The expensive parts of the high speed line are the new terminal stations and the tunnelling into the cities. The French typically don’t do either of these – they concentrate on building new lines between cities. Now that we’ve identified just how expensive the full scheme would be, I think it’s time to consider intermediate options that leaves the most expensive sections to later.

Looking at the problem incrementally, the starting point is finding a way to serve Milton Keynes using the slow lines. There is plenty of spare capacity on the slow lines, it’s just that the intermediate stops get in the way of running fast services. The incremental solution is therefore to provide a way for fast services to overtake slow ones. The sensible place to do this is on the stretch between Kings Langley and Tring, where there are five stops fairly close together, and a major road to build alongside.

Six-tracking between Kings Langley and Tring would allow fast services to run on the slow lines to serve Milton Keynes and Northampton. Unfortunately, the slow lines through Northampton aren’t fast enough to provide a good alternative for destinations further north (eg Euston-Rugby, or Milton Keynes-Birmingham). The loop through Northampton is two miles longer, generally has a lower speed (75mph), and a severe restriction through Northampton (30mph). It might be possible to upgrade the existing line, but it wouldn’t be cheap. To provide for fast services to destinations further north, it would probably be necessary to build a new line bypassing Northampton.

The approach to Birmingham is two-track from Rugby, and completely full with a mix of fast and stopping services between Coventry and Birmingham. Running more services would require four-tracking or building a parallel line for at least some of the route.

So, catering for growth will need additional infrastructure at several points along the route. Joining these up and building a completely new line is clearly a sensible alternative, especially if it means that fast trains can then go even faster. This pretty much makes the case for a new line from the outskirts of London to the outskirts of Birmingham (eg Kings Langley to Berkswell).

The HS2 scheme for the Birmingham approach is proving to be quite complicated and expensive, having to slot between canals, railways and motorways. Speeds cannot be particularly high, since the trains are about to stop, and there is little advantage compared to the existing (100mph) line. It would be more effective to four-track the existing line, and provide capacity for other fast services as well. There is also, broadly, enough capacity at Birmingham New Street, assuming fast trains don’t get any longer than at the moment (260m), and slow services run through, rather than terminating.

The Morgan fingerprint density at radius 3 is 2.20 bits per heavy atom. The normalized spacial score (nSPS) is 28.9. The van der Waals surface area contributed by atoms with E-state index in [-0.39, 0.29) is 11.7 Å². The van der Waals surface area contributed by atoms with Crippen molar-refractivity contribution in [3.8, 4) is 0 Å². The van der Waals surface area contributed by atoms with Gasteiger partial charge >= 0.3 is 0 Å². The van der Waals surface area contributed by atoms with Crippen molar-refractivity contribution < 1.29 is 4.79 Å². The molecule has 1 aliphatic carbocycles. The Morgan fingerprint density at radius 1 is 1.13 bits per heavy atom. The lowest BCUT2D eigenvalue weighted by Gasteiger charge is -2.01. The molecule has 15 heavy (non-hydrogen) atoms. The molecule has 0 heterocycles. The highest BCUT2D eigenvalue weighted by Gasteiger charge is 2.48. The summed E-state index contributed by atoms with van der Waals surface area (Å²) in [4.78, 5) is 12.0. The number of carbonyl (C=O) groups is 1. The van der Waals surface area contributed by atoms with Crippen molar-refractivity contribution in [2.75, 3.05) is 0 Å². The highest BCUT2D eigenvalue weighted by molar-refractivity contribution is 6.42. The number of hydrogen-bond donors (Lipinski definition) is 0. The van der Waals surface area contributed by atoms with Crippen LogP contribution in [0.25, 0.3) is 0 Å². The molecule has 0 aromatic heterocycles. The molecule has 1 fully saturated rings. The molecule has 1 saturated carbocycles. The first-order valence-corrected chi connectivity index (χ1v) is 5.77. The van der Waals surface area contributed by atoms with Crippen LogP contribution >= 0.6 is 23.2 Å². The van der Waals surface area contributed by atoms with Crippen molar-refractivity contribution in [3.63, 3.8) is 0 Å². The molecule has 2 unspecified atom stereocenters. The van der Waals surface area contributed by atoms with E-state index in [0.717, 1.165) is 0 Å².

The HS2 scheme for rejoining the West Coast Main Line is to head north from Berkswell, rejoining beyond Lichfield. This is duplicating the existing 125mph four-track route through the Trent Valley. It would be substantially shorter to diverge further south, and rejoin near Rugby.

The current works at Norton Bridge are essentially completing the separation of the fast lines as far as Crewe. When Crewe is resignalled in the next few years, it’s likely that linespeeds through the station will be increased for trains that don’t stop, particularly for those going to Manchester.

While it’s then two-track to Stockport, it’s fast, and not too many other services to get in the way. Through Stockport it’s slow, but there are four tracks, and potential to dedicate two of them to fast services. One possibility would be starting the four-tracking at Cheadle Hulme, eliminating the junction, and then providing a flyover just south of Stockport to take the slow services over to the west side without conflict. This would allow linespeeds to be increased, and provide enough capacity for some fast services to run non-stop.

At Manchester Piccadilly, the new platforms on the through lines will provide capacity for more terminating services in the main station. Further platforms can be constructed on the east side of the station, when they become necessary.

So, there is a coherent package of improvements that can provide substantial new capacity, and faster journey times, without the expense of tunnelling into London, Birmingham and Manchester, and without wholesale redevelopment of stations. The full HS2 package would provide even more speed and capacity, but it’s not at all clear that this is required immediately. Better to do the partial scheme first.

In a similar way, services to Leeds and Sheffield can be improved incrementally. The key bottleneck is south of Hitchin, where there are too many outer-suburban services on the main line. One possibility is to bypass the bottleneck, by using the fast lines out of St Pancras to Bedford, and then a new line alongside the A421 to St Neots. This would provide enough capacity to run additional trains non-stop to Leeds, and to run services via the East Coast to Sheffield. Unfortunately, there is a shortage of platforms at St Pancras, but it should be possible to create a link to the St Pancras lines from Kings Cross, at the north end of the railway lands.

Rather than build an all-new high speed line, I think a greater improvement can be made by selective new build and four-tracking more of what we already have. That way the benefits will be felt more widely, and the new capacity will be put to good use, rather than duplicating what we already have. In a small country, it’s the ability to run non-stop that makes the critical difference to speed.

The map shows the existing four-track railways (in yellow), the suggested high-speed lines (in red), the suggested four-tracking on the approach to Birmingham and Manchester (in green), and the suggested link between the Midland and East Coast main lines (in blue).


Map data © OpenStreetMap contributors. Base map is OpenStreetMap Transport layer.